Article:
Why not, but this is not one of my goals in life. Orchestral music is not my specialty either. What I would love though, if we stay in a game soundtrack context, would be to compose a rock/metal soundtrack for which I could hire the musicians I want to play it. That would be awesome ! I've met so many talented musicians in my studio, that it would kick some serious ass !

What are your thoughts about today's demoscene and how are you related to it today? Do you follow the releases and what's going on, on a regular basis?

A few months ago, REZ came to my place, and we watched a democompo stream online while eating pizzas. We chatted about demos and good old times... Oh boy that was fun ! I still follow the releases from time to time and I browse Pouet and Bitfellas once in a while. I saw probably most of the biggest releases of the last few years. Some impressed me a lot, some didn't. Some of them display a very strong identity, but most of them lack a real art direction. For example, ASD demos are really impressive technically, but those I've seen are often just a succession of amazing effects with no real logic. It's very old school in a way. I probably haven't seen their latest though...

We know this question might be old and hard to answer, but we still would like to ask you about your favourite demos. Which ones do you like most, which ones still take your breath away and why?

If we're talking of the demos of my time, I'd say anything by Andromeda, Extension by Pygmy Projects, Ice by The Silents... And probably a thousand more ! If we're talking about today's scene, .rove, 02:20 and aeon5 by Farbrausch. There's such a coherence between the picture and the music, and a strong artistic direction. These 3 demos really transport me.

Will Moby make a comeback in the demoscene one day?

I tried, but things got in the way... It may or may not happen in the future. I can't say really.

One last final question: Will Moby ever be separated from his hair?

Never, you hear me ? My hair will probably decide to go before I decide to cut it !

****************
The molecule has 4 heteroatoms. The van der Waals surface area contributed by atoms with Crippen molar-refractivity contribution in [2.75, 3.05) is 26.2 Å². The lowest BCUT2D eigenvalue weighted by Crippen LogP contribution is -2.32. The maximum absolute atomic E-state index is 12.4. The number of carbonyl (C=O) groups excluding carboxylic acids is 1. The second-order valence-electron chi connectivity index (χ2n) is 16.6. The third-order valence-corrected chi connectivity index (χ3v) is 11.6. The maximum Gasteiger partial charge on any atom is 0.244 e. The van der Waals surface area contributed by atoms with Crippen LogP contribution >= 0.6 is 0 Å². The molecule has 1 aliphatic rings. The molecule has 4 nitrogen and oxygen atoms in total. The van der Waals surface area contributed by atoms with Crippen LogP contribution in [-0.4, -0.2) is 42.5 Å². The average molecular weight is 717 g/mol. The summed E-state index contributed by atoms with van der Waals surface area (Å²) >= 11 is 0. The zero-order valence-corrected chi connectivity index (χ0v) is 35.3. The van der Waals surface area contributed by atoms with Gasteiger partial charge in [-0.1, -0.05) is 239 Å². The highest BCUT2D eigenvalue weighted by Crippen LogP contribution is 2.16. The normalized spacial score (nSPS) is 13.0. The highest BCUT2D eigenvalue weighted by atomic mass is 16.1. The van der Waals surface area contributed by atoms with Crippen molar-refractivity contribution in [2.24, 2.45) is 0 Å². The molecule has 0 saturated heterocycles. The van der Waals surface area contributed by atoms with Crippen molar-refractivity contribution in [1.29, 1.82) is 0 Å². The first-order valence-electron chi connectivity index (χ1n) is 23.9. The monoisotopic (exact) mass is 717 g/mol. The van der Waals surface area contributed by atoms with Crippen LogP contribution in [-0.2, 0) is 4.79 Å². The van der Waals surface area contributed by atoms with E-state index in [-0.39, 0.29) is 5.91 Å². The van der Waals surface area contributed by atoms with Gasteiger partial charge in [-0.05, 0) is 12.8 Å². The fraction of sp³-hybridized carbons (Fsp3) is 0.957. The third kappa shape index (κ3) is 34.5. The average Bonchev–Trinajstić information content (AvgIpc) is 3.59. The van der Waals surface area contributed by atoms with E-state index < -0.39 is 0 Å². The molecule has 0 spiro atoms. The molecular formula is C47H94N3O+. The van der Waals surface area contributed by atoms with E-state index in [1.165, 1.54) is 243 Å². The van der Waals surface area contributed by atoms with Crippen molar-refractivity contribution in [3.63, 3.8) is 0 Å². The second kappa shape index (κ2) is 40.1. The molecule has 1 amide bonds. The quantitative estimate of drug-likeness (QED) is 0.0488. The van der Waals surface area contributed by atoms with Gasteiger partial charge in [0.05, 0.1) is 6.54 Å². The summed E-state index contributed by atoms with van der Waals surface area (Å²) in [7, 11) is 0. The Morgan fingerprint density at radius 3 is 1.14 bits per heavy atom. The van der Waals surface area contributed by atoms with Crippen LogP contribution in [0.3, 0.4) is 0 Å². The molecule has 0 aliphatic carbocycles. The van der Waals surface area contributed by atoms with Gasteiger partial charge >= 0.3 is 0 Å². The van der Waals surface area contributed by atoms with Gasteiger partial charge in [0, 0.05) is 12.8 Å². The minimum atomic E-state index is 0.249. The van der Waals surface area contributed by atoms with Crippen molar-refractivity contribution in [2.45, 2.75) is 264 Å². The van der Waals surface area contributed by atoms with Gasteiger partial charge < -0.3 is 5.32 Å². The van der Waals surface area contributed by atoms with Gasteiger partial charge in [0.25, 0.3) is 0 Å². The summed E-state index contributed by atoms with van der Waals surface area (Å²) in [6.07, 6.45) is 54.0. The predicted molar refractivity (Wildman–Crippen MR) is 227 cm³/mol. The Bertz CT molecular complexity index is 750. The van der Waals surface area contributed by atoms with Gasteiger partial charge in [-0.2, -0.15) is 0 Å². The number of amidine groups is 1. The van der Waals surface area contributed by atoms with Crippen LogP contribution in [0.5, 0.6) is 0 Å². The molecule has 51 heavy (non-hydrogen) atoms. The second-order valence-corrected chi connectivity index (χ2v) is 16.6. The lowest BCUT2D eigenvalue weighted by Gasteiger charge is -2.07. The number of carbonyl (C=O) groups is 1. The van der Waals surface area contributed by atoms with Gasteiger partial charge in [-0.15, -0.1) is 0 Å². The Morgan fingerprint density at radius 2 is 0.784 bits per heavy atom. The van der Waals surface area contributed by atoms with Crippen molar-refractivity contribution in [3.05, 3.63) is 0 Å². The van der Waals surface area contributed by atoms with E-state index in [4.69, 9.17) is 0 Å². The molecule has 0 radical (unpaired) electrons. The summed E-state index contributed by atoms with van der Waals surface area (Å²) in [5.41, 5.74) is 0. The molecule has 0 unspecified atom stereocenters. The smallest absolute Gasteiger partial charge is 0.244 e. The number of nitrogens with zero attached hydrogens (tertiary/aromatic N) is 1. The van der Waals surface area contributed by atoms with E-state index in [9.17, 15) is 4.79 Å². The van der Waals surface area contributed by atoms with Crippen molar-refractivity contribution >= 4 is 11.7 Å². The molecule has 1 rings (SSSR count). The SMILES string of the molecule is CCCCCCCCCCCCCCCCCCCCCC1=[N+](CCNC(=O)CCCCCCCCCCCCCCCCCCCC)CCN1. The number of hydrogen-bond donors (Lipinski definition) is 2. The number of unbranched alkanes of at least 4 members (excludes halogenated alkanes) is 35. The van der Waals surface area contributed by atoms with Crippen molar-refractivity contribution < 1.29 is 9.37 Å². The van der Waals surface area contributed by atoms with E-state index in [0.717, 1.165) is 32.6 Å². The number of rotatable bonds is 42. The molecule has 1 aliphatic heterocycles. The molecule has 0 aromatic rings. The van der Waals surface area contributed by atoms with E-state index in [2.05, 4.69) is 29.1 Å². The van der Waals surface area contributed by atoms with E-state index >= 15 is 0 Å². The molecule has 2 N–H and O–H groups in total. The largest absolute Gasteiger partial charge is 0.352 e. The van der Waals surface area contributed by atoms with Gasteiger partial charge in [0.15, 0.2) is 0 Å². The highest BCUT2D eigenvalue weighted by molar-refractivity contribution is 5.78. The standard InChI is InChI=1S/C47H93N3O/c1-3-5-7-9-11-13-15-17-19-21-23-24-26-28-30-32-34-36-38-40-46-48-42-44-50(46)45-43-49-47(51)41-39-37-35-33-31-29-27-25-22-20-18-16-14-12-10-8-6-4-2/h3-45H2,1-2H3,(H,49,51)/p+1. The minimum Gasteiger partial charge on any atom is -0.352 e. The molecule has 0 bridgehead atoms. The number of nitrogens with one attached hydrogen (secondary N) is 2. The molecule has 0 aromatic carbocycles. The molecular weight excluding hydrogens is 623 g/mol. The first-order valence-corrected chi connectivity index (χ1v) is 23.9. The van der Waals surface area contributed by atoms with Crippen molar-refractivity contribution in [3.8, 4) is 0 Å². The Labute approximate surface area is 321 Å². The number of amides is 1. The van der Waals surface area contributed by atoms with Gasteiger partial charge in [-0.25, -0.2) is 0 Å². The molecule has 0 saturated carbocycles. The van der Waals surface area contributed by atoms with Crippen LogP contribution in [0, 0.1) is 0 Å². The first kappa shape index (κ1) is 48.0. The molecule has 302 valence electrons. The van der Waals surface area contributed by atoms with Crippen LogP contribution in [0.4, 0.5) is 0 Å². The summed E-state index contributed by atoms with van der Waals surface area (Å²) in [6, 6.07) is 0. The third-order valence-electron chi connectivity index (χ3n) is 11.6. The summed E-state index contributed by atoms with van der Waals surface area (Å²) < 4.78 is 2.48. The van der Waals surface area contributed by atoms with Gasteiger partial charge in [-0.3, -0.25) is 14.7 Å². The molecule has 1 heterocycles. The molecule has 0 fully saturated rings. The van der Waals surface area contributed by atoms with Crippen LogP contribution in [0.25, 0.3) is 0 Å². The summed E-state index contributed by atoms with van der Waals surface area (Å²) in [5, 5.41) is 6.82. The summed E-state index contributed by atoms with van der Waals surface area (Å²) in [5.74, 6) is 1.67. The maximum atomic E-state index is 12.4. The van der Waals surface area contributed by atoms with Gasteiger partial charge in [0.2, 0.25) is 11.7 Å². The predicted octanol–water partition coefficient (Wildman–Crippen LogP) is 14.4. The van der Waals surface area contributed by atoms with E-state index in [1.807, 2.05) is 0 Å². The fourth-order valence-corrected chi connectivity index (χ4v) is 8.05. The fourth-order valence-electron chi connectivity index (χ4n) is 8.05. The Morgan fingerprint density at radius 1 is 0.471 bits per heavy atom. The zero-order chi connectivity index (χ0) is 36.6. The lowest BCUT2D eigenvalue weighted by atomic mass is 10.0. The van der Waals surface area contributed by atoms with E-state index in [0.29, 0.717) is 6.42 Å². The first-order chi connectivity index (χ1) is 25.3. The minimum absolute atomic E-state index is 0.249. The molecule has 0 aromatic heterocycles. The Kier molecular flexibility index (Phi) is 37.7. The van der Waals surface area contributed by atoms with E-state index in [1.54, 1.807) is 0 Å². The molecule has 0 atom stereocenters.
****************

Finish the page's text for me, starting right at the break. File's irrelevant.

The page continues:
Thank you for your time!





Hijack - the album
Heavy Metal is loud and evil, some would have you believe... Hijack, the second album by Moby's band Plug-in is proof that some people have no idea of what they're talking about! The guitars on Hijack harmonize beautifully with the drums and bass, dancing a perfect waltz between elegant guitar play and hard riffs, characterizing the nine songs with beautiful melodies which stick in your mind for a good long while.
Moby said that they wanted to create instrumental metal, which is not only dominated by the guitar. We have to say that Plug-in have succeeded here, enriching their hard songs with synthesizer and chiptune-esque sounds that give them even more expressive power.

Hijack is available in two versions. A beautiful Digipack edition priced at 11.99 Euros or as digital download, which costs just 6.99 euros.

If there's anybody out there who says that heavy metal music doesn't work without vocals, you better listen to Hijack - and be prepared to be proven wrong!

Who is Moby?
Like many other game musicians Moby has his roots in the computer demoscene. As "Moby" he composed many legendary songs for demos; like the three beautiful funk tracks for the Amiga demo Arte! / Sanity (1993)or the track he created in 1990 for Megademo / Dragons, as well as Tropical Night / Impact Inc., both also for Amiga. One year later he provided audio for the Music Disk entitled More than Music / Alcatraz. Other unforgettable demoscene tracks include "Let there be funk" from Tales of a dream / Dreamdealers, and of course "Knulla Kuk !!!" which was used in the masterpiece Substance / Quartex + Alliance Design. Moby hasn't been active in the PC demoscene.

When it comes to game music it's nice to have to look back at the good old Commodore Amiga days again; Fascination and Fury of the Furries are two games for which he earned quite a bit of fame for fabulous soundtracks. Nightmare Creatures and Dark Earth are definitely among his best game music bodies of work on the PC platform. These days he has been composing music quite a bit for handheld games; here's a small excerpt from his recent game-discography: Science Papa (DS), An American Tail: Feivel's Goldrush (GBA), Time Power (DS), Totally Spies 3 (DS), AlphaBounce (DSiWare), Pirates: Hunt for Blackbeard's Booty (Wii).

The following websites contain more information about Moby, as well as music downloads and more:
- Moby auf Bandcamp
- Plug-In auf Bandcamp
- Homepage von Moby
- Conkrete Studio
- Moby auf Soundcloud

If you want to delve deeper into the world of Moby's music you should definitely give the BitJam Podcast #148 (MP3-Download / CUE-File) a listen. The episode called "Moby special" is a colourful trip through the musical wonderland of Frédéric Motte and features some of his best tunes!



(Bobic, 28.01.2012)

Comments

magicnah | 2012.01.29
Comments: 153

Registered: 2006.07.13

Nice interview Bobic! For everyone else, here is another Moby interview from 2008 !

http://www.hugi.scene.org/online/hugi34/hugi%2034%20-%20demoscene%20interviews%20magic%20in%20focus%20moby%20of%20nooon%20&%20sanity.htm

ALiEN^bf | 2012.01.30
Comments: 1855


BitFellas BitJam Podcast #148 - Moby Special now @ YouTube